Archive for the ‘Parks’ Category

Downtown Open Space

August 24, 2009

Last week, DC Metrocentric floated the idea of leaving the old convention center site free from development, turning the area into a park, plaza, or some other sort of space.   Matt Yglesias rightfully shot the idea down.  The map accompanying his post makes the reasons why abundantly clear:

Substantial, underutilized park spaces flank the site.  Mt. Vernon Square and Franklin Square are the two big ones, while the small triangular park on the north side of New York Avenue between 11th and 12th is the remnant of one of the original ‘town squares’ of the L’Enfant plan – the square will be completed, returned to its original form (at least, in terms of building setbacks) with a similar triangle on the southern side of New York Ave between 10th and 11th.  To visualize, the asphalt on this particular section is slightly darker than the rest of the parking lot in the above aerial photo.

Common complaints about Franklin Square (and frankly, all of DC’s downtown parks) is that they’re not well programmed for urban space – often overrun with unhoused people, panhandlers, and the like.  They feel unsafe.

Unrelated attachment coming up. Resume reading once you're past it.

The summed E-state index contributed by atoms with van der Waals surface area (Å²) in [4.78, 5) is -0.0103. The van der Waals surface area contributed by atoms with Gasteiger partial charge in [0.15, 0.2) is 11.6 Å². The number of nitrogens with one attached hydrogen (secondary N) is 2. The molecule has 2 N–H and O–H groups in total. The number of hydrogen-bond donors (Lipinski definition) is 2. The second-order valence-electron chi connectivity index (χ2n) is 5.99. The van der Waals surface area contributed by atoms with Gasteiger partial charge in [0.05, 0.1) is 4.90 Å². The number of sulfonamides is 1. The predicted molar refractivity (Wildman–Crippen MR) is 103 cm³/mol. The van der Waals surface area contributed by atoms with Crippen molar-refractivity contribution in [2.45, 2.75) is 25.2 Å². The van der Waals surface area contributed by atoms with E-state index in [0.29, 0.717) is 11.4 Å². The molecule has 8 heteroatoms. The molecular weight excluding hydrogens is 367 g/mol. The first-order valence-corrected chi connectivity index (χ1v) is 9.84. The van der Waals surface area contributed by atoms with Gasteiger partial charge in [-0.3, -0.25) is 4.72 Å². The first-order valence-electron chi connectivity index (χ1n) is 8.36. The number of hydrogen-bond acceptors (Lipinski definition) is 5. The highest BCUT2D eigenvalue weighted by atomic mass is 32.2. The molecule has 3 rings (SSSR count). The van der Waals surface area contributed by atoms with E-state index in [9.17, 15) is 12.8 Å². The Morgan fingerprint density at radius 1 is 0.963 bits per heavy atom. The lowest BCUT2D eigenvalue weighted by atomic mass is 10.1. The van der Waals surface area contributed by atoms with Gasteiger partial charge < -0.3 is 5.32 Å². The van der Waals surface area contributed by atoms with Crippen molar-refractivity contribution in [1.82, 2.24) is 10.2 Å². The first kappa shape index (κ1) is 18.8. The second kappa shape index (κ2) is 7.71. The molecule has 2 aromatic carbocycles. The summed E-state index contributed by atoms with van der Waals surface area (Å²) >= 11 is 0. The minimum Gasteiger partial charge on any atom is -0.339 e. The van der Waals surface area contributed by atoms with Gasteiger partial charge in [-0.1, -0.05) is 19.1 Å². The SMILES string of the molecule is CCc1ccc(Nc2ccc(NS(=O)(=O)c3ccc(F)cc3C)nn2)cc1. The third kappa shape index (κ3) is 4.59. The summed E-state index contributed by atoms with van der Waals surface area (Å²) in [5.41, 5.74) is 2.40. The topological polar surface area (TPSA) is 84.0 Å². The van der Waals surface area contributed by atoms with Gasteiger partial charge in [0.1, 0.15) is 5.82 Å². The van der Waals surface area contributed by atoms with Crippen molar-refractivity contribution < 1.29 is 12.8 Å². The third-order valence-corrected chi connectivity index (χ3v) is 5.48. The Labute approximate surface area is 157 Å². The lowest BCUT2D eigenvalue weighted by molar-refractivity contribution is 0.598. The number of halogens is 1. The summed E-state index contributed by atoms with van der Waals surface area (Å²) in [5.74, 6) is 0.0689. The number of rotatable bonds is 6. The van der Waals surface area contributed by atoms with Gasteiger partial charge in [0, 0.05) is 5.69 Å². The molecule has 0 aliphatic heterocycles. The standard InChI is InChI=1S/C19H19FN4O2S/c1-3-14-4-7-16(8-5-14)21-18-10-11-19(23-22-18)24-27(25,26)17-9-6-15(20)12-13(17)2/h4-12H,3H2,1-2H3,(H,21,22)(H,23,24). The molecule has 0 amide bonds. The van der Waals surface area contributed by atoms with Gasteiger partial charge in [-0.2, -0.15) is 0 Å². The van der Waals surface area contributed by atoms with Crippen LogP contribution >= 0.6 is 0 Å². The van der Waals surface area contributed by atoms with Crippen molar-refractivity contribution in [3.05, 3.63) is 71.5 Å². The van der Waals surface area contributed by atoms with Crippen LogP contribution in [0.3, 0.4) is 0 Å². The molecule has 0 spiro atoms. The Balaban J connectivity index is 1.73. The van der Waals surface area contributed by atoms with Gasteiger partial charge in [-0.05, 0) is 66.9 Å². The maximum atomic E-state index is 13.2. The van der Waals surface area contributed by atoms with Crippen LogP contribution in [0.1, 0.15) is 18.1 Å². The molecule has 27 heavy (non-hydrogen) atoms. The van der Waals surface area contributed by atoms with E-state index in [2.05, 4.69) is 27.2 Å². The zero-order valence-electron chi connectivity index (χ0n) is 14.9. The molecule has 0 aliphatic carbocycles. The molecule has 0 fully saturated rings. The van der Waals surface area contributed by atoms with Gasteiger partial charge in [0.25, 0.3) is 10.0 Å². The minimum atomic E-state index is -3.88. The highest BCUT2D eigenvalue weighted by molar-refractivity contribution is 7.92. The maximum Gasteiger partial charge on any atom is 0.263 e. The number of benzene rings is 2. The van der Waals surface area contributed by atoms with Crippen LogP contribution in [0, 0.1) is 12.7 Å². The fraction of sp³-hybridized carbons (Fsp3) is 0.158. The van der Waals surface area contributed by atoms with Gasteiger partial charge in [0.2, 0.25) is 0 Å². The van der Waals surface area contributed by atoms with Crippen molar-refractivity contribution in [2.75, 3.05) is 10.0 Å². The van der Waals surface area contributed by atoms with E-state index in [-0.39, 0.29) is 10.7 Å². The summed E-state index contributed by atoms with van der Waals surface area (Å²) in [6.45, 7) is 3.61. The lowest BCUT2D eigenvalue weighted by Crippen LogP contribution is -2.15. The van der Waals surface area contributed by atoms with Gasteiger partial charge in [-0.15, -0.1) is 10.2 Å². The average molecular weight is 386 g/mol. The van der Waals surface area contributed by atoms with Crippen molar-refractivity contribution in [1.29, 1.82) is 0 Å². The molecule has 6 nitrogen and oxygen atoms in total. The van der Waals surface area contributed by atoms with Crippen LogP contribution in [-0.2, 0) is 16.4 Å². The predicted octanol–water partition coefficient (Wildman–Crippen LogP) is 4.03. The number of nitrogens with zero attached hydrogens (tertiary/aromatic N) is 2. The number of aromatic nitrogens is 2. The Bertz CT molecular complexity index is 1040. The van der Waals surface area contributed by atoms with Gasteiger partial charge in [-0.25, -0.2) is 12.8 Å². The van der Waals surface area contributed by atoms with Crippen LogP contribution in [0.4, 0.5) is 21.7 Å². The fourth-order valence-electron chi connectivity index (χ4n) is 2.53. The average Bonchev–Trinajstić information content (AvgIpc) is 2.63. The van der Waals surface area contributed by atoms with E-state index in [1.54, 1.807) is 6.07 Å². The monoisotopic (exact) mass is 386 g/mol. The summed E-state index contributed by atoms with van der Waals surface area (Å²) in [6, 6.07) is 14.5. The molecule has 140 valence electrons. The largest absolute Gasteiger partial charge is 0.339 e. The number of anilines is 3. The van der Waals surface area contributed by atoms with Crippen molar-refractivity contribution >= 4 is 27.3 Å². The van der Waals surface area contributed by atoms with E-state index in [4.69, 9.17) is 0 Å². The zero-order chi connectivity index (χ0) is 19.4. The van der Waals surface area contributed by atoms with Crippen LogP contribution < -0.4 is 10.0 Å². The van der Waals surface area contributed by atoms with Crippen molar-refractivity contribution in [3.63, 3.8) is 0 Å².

In short, a lack of open space isn’t the issue – it’s the programming of that space.  This isn’t a new complaint, particularly with NPS managed properties.  GGW’s post on Tourmobile operations set off a nice discussion in the comments about the trouble NPS has in addressing the very different needs of wild parks (Yellowstone, Yosemite, Grand Teton, etc.) and urban ones (the Mall, Farragut Square, Philadelphia’s Independence Mall, etc.).

Also, consider the historic urban design implications of parkland in this space.   From an urban design perspective, the combination of DC’s dense core, height limit, and uniform building setbacks provide for a great sense of place.  The streets of the L’Enfant plan are not just traffic arteries, they are public spaces framed by the development around them.  Open space here disrupts the L’Enfant plan now, and it would as parkland, too.

Finally, consider the opportunity cost of not developing this land.  Adding the proposed office, residential, and retail at this location will be a tremendous asset to the city.  As everyone knows, the current commercial real estate market has seen better days, but the opportunities this site presents are just too good to pass up.  The additions to the tax base, the additions of more residents living downtown, the additions of more retail space – as well as the proximity to transit at Gallery Place and Metro Center are all positives for the city.